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Honduras Pilot Initiative: A Conspiracy To Deprive Hondurans Right To Seek Asylum



Houston Consul General of Honduras Supervisory Immigration Enforcement Agent James R. Donaldson working together on an ICE deportation flight

The Honduras Pilot Initiative (HPI) is an arrangement between the Honduran and U.S. Government to expedite the expedited removal process from weeks to days for Honduran citizens, according to documents ICE released pursuant to one of our office’s Freedom of Information Requests (FOIA).

One of the benefits of this super-expedited deportation program is to deport Hondurans so fast that they never get a chance to hire or consult with an attorney, as is illustrated on page 26-27 on ICE’s release:



ICE boasts that the reduction in time that an individual is in ICE custody leads to a reduced possibility that an individual can contact or consult with an immigration attorney. The adjective of “unscrupulous” is superfluous because the reduced ICE detention time applies to all immigration lawyers, not just the unscrupulous ones.

The intent of ICE is further corroborated by the last two bullet points: if the detained individual’s family or friends hired an attorney to help them, an attorney must find out where their client is located prior to being able to communicate with the client.

For example, if an individual is transferred to an ICE detention center on a Friday and  their deportation flight is scheduled for the following Monday or Tuesday, that individual will likely be deported regardless of whether they were able to  hire a lawyer. The inability of a detained individuals’ lawyer or family to locate them while in CBP custody leaves them with less than 4 days to hire a lawyer or for their lawyer to locate them and send a credible or reasonable fear request to the proper ICE official, as the following slide demonstrates:


To double down on this, the last bullet point brags that HPI effectively renders thousands of Hondurans completely incommunicado with no ability no phone access prior to the government of Honduras’ issuance of travel documents. ICE cannot deport an immigrant unless the  immigrant’s native country issues travel documents.

With the pilot initiative, Honduras’ government gives the green light for their nationals’ deportation before they even dry off after crossing the Rio Grande:

According to talking points on the HPI, “Via the Honduran Pilot Initative (HPI) , the government of Honduras agreed to interview up to 100 aliens per day , while in the Office of Border Patrol Custody,  and issue travel documents the same day…:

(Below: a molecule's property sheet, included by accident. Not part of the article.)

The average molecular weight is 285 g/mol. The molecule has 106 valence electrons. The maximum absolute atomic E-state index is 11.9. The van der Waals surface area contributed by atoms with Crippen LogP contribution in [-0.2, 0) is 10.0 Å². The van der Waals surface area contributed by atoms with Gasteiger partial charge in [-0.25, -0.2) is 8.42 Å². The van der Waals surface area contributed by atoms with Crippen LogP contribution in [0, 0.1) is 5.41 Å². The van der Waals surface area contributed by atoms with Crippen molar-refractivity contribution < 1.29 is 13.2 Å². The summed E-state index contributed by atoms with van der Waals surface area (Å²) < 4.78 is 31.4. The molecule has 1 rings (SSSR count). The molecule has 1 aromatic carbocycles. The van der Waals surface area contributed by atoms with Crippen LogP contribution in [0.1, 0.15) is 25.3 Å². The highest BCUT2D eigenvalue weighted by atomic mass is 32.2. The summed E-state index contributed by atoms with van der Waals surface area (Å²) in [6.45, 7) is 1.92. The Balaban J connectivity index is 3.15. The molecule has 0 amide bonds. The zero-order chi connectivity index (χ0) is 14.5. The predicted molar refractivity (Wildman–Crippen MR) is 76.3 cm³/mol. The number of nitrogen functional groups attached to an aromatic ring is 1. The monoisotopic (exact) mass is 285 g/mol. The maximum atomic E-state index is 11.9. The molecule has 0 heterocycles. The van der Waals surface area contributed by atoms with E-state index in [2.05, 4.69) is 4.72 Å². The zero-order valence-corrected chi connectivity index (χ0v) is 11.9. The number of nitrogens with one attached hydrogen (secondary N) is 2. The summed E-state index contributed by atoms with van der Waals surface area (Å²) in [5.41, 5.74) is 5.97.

“In FY 2014, via the Honduras Pilot Initiative, consular officials conducted 16,658 consular interviews, and issued 16,327 travel documents.”

The powerpoint slide indicates that at some point during FY 2014, there were 18,190 travel document requests pursuant to the HPI. The total number of travel document requests via HPI for FY 2014 and FY 2013 was 21,684. Thus, the date of that the slides were made appears to be based on data towards the end of FY 2014. The Honduran government issued travel documents in close to 99% of nationals it interviewed under HPI. Therefore, approximately 85% ( 15,037 removed out of 18,000 travel documents issued) of Hondurans subject to HPI were deported from the US within a matter of days.

Those remaining 3000 who were not deported under HPI may have had the luck to communicate their fear or return to Honduras (whether through counsel or by themselves) to an official in ICE to automatically trigger a stay of removal pending the outcome of their credible fear interview.

The number of Hondurans ICE deported in 2014 was approximately 41,000, meaning that the HPI accounted for more than one third of all Honduran deportations in FY 2014.

El Salvador: Unwilling to Enter Conspiracy With the U.S. to Deprive Its Citizens Right to Apply for Asylum

El Salvador, unlike Honduras, appears to largely rejected US requests to enter into an agreement to expedite the expedited deportation process for its own nationals:

In June 19, 2013 ICE initiated discussion with the Government of El Salvador (GOES) demonstrating proven efficiencies gained through cooperative partnership with the GOG and GOH in response to the surge of their nationals arrested in the RGV. ICE asked the GOES to consider this option as a way to reduce TD processing times and was offered to collocate with the GOG sub consulate in McAllen, TX but the proposal was refused